5 Things You Can Do to Help Save the Bees
Without the bees, you can say goodbye to avocado toast.
Though many people view bees as summertime pests, these little insects have a lot more impact on your life than you might realize. Without bees, some of your favorite foods wouldn’t exist. Some of the foods bees help produce by way of pollination are as follows: apples, oranges, blueberries, cherries, lemons, limes, broccoli, onions, cranberries, cucumbers (and pickles), carrots, cantaloupes, almonds, and avocados.
Yeah, bees are kind of a big deal when it comes to our diets.
In case you’ve been living under a rock for, say, 5-10 years, the bees have been experiencing some population issues. Around 2006, beekeepers started noticing large amounts of bees going missing. The culprit? Something dubbed Colony Collapse Disorder, which means worker bees started abandoning their hives, save for the queen and a few nurse bees to take care of the immature bees left behind. Without worker bees, the hive dies.
The future of the bees was looking dismal.
But the US Environmental Protection Agency states on their website that these threats caused by CCD have become lesser in the past five years. So we’re out of the woods, right?
The EPA also says that, according to data collected from beekeepers in 2014 and 2015, although CCD has declined, colony loss is still a prevalent concern. And that means our ecosystem and avocados are still at risk.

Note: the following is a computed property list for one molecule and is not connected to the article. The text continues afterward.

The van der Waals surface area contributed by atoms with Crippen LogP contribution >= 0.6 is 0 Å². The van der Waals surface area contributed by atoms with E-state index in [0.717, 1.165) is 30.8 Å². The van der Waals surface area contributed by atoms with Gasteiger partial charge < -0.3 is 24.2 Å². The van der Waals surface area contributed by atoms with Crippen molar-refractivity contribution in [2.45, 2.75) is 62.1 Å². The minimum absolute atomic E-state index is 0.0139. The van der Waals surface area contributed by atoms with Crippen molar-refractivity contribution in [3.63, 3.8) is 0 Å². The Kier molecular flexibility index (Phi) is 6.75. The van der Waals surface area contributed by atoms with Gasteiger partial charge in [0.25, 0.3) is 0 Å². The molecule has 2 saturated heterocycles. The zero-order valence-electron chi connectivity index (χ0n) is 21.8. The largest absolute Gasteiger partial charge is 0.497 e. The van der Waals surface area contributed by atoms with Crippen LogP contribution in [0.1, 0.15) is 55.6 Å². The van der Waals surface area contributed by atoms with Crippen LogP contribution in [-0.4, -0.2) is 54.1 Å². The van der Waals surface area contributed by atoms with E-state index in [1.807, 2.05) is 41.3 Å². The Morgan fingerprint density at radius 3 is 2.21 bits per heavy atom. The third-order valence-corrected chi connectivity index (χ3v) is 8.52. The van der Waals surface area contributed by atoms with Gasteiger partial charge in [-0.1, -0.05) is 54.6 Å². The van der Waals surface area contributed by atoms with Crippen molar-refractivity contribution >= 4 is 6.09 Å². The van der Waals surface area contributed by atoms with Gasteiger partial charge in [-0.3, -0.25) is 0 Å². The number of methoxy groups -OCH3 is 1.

How you can help save the bees
To do your part, there are a few practices you can put into action at home that will help cultivate a healthy habitat for the bees and other pollinators that are crucial to our environment.
Plant native wildflowers. Since bees and wildflowers are meant to be together, you should plant native wildflowers to give the bees plenty of pollen and nectar. Native plants adapt better.
Stay away from pesticides. Most pesticide varieties—even the organic ones—are toxic to bees and other pollinators such as butterflies. Consider using natural techniques to ward off pests. These practices include crop rotation, row covers, trapping, and hand-picking. If you must use a pesticide, use it sparingly and not on an open bloom.
Diversify your garden. Having a variety of spring-, fall-, and winter-blooming (as well as annual) plants is crucial to accommodating the many types of bees that are active during different parts of the year.
Put up a bee hotel. If you really want to make sure the bees feel welcome, it’s not uncommon to put up a bee hotel or a bee block. Many types of bees nest in tunnels or tubes, so providing a place for them to do this such as a dry piece of wood with holes drilled in it is a very proactive practice.
Bee involved. Lastly, one of the best things you can do is to educate yourself on the organizations that support pollinators’ habitats and help spread the word. Pollinator Partnership offers educational tools (like a planting guide) and activities for you to better your bee knowledge.